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Identify federal legislation that control drug use and abuse.
Pure Food and Drug Act of 1906: set standards for drug labeling (everything had to be true); declare on label any identified dangerous or addicting substances (did not state if effective or safe); set standards for purity, potency, bioavailability, efficacy, and safety
Food, Drug, and Cosmetic Act of 1938: replaced the 1906 act; added the requirement of safety testing of drugs before marketing
Durham-Humphery Admendment 1952: distinguishes drugs that need or don't need a new prescription with refills
Kefauver-Harris Drug Amendment 1962: provisions for evaluation for testing method; tightened controlls on drug safety; establishement of effectiveness of new drugs
Controlled Substance Act 1970: 1) promotion of education and information on preventino and treatment of drug dependency, 2) strenthening of enforcement authority, 3) establish treatment facilities, 4) schedules for controlled substances
Differentiate among Schedule I, II, III, IV, and V medications.
Schedule I: high abuse potential; no accepted medical use
Schedule II: high abuse potential with medical use; written prescription only; no refills
Schedule III: medically accepted; may cause dependence; low physical, high psychological; written/oral prescription; 5 refills
Schedule IV: mild physical/psychological dependence; 5 refills
Schedule V: limited potential for dependence; written prescription or OTC
Describe the nursing responsibilites associated with the administrating of each schedule.
1) Account for all controlled drugs
2) Keep a special controlled-substance record for required information
3) Countersign all discarded or wasted medication
4) Ensure that documentation and drugs on hand match
5) Keep all controlled drugs in a locked storage area
6) Be certain that only authorized persons have access to the keys
Discuss how new drugs are tested for safety.
Phase I: small groups (20-100); 4-6 week trial; purpose: determine optimal dosage range and pharmacokinetics
Phase II: clients with disease, sevearl 100's; purpose: effective for diesase?, monitor SE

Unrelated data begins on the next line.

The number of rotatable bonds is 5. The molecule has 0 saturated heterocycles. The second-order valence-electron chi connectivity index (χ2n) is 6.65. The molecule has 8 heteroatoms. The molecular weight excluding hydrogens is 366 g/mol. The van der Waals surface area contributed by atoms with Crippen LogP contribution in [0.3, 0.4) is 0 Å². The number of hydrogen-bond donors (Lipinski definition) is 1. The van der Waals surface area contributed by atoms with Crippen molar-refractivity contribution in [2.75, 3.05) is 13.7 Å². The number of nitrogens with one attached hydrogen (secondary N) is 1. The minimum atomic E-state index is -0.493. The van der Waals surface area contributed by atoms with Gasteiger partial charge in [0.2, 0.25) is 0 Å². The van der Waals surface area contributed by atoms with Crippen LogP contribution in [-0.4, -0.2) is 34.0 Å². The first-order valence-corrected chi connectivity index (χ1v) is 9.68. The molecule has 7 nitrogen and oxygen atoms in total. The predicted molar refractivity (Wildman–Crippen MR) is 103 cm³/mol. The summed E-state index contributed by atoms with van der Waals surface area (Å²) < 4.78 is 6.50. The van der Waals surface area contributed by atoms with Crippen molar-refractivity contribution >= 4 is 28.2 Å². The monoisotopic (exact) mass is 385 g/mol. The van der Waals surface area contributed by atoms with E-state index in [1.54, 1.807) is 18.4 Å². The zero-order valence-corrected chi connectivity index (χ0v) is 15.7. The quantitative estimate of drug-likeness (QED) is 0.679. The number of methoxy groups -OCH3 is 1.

Phase III: large numbers (1000's), medical research centers; purpose: identify infrequent, rare adverse effects-double blind study; new drug application
Stage IV: post marketing survey; ongoing review; other uses; refine dose; drug interactions
Define orphan drugs.
no company would "adopt"; not profitable to develop; market too small or patent protection expired
Orphan Drug Act of 1983: research grants, protocol development by FDA, 7 year exclusive marketing rights (shortens approval process, because no one would want to develop the drug)
Discuss the role of the nurse in drug testing.
asking relevant questions about informed consent and risk to benefit ratio; awareness of initial indicators of change in the client; prediction of increased risk for adverse drug reactions; recruitment and assessment of study subjects; thorough understanding of protocol; validity and reliability of measurement instruments; ongoing teamwork; communication with health care providers
Define informed consent.
must be fully informed about all treatments to enable clients to make decisions about their health care; not coerced, alert; nurses teach about the medications
Identify ways to maintain confidentiality in drug administration.
respect privileged information; need to know; don't talk in public; don't discuss medications in front of others; always ID the client first
Purpose of medications.
1) Diagnosis of disease
2) Treatment of disease
3) Cure disease
4) Relief of symptoms
5) Prevention of disease
Chemical Name: drug's chemical compostition and molecular structure
Generic Name: common name used by any manufacturer
Official Name: chosen by FDA, often same as generic name
Trade Name: brand name; regestered name given by manufacturer
Units of measurment in metic system.
Metic to Household measurements.
Identify various routes for administering medications.
IM, IV, Subcut, Oral